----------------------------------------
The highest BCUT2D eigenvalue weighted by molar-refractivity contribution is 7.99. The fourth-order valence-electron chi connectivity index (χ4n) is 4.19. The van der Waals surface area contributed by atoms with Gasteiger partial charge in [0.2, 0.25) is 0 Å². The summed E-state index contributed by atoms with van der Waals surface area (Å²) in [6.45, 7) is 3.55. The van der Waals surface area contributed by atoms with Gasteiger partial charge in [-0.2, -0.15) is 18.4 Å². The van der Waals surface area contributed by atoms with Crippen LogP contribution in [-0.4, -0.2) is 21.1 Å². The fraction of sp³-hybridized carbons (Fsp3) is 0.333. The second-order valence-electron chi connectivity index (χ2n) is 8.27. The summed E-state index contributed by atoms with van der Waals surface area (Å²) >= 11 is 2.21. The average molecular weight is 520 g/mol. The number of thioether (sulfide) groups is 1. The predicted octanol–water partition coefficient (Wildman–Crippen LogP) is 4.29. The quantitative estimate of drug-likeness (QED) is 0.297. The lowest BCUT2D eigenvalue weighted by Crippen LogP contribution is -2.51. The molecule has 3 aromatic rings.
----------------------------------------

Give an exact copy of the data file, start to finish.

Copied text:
The highest BCUT2D eigenvalue weighted by molar-refractivity contribution is 7.99. The fourth-order valence-electron chi connectivity index (χ4n) is 4.19. The van der Waals surface area contributed by atoms with Gasteiger partial charge in [0.2, 0.25) is 0 Å². The summed E-state index contributed by atoms with van der Waals surface area (Å²) in [6.45, 7) is 3.55. The van der Waals surface area contributed by atoms with Gasteiger partial charge in [-0.2, -0.15) is 18.4 Å². The van der Waals surface area contributed by atoms with Crippen LogP contribution in [-0.4, -0.2) is 21.1 Å². The fraction of sp³-hybridized carbons (Fsp3) is 0.333. The second-order valence-electron chi connectivity index (χ2n) is 8.27. The summed E-state index contributed by atoms with van der Waals surface area (Å²) >= 11 is 2.21. The average molecular weight is 520 g/mol. The number of thioether (sulfide) groups is 1. The predicted octanol–water partition coefficient (Wildman–Crippen LogP) is 4.29. The quantitative estimate of drug-likeness (QED) is 0.297. The lowest BCUT2D eigenvalue weighted by Crippen LogP contribution is -2.51. The molecule has 3 aromatic rings.